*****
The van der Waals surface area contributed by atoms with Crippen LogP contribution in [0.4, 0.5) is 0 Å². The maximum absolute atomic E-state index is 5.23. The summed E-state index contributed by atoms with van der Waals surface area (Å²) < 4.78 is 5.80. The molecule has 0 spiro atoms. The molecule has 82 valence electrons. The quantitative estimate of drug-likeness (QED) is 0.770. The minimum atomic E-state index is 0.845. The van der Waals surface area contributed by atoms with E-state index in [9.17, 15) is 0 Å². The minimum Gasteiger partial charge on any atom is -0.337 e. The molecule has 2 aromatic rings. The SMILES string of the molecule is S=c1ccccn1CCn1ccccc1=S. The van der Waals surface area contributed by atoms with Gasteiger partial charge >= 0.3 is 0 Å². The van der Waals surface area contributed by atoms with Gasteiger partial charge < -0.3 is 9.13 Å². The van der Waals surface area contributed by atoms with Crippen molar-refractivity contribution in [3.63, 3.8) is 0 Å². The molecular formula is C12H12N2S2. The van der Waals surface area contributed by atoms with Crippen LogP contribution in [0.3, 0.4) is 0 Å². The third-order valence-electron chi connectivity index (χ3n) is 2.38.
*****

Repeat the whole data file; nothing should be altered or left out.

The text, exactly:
The van der Waals surface area contributed by atoms with Crippen LogP contribution in [0.4, 0.5) is 0 Å². The maximum absolute atomic E-state index is 5.23. The summed E-state index contributed by atoms with van der Waals surface area (Å²) < 4.78 is 5.80. The molecule has 0 spiro atoms. The molecule has 82 valence electrons. The quantitative estimate of drug-likeness (QED) is 0.770. The minimum atomic E-state index is 0.845. The van der Waals surface area contributed by atoms with E-state index in [9.17, 15) is 0 Å². The minimum Gasteiger partial charge on any atom is -0.337 e. The molecule has 2 aromatic rings. The SMILES string of the molecule is S=c1ccccn1CCn1ccccc1=S. The van der Waals surface area contributed by atoms with Gasteiger partial charge >= 0.3 is 0 Å². The van der Waals surface area contributed by atoms with Gasteiger partial charge < -0.3 is 9.13 Å². The van der Waals surface area contributed by atoms with Crippen molar-refractivity contribution in [3.63, 3.8) is 0 Å². The molecular formula is C12H12N2S2. The van der Waals surface area contributed by atoms with Crippen LogP contribution in [0.3, 0.4) is 0 Å². The third-order valence-electron chi connectivity index (χ3n) is 2.38.